The second picture is the concrete poured between these apartments and my building. Excuse me, but wtf? Just one more nail in the flood plane problem. What about those second floor balconies! They could at least have installed beige railings!

Moving along, the third picture is the sidewalk to nowhere and a view across the parking area, stacked with excess siding, so the dump trucks bringing in dirt from who knows where have an awful time getting it dumped. The sidewalk to nowhere ends just under Kitty's window. I need to get down there and figure it out.

And finally, see that chunk of red in the last picture? That's just another piece of trash they didn't bother to pick up; all that concrete is poured over any piece of siding, pipe, drink bottle or 2x4 in the way. 

Every one I explained these problems to just rolled eyes way back and said "Not in charge!" Well, my second floor apartment won't flood, come the big storm. 

I'll take pictures when the landscaping is done. Probably next summer.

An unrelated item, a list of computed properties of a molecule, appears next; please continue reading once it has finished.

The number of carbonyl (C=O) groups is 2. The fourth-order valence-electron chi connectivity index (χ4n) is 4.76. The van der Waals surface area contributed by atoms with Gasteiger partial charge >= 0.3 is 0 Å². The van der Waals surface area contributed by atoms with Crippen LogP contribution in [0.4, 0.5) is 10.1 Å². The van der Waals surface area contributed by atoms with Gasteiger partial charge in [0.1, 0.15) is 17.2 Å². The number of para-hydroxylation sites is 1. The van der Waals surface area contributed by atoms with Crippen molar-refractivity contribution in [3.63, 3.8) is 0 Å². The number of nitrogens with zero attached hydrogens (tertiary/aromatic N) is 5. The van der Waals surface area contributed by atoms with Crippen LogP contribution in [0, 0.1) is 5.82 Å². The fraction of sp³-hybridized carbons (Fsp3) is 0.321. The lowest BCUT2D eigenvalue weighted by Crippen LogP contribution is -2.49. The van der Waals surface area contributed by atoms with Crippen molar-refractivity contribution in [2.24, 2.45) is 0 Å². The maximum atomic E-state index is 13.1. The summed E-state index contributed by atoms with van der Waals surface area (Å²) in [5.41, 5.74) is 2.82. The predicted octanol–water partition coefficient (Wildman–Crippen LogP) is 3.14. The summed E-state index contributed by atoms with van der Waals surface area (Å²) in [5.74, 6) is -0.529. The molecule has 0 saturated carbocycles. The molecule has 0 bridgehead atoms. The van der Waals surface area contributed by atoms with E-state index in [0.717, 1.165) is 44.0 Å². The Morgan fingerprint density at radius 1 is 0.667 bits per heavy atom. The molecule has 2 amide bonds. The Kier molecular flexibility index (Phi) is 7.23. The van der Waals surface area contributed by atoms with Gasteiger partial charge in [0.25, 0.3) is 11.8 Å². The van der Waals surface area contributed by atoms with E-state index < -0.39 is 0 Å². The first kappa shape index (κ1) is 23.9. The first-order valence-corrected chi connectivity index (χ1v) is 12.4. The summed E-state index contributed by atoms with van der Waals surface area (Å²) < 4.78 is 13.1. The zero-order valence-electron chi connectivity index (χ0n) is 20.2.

Sunday, June 2, 2024

On the road again

 A remarkably short trip this time. Last Tuesday I had a dental appointment, followed by a picnic supper at my sister's house. The dentist was not so good; more than one cavity and the same old hygienist turned surly. I do not like the modern method of tooth cleaning by water pick. As I've told her time and again, if you can't keep the water from blasting down my throat, please do the job the old fashioned way.

Dinner with Jan and Tom and Laura was fun. Standing in Jan's new kitchen and chatting was fun. And knowing that in my absence a box of new weaving thread was scheduled for delivery to my door was even more fun. Jan and I arranged that the very next day, Wednesday, she would come in the afternoon to be the official thread changer, putting on a new spool of thread when an old one ran out.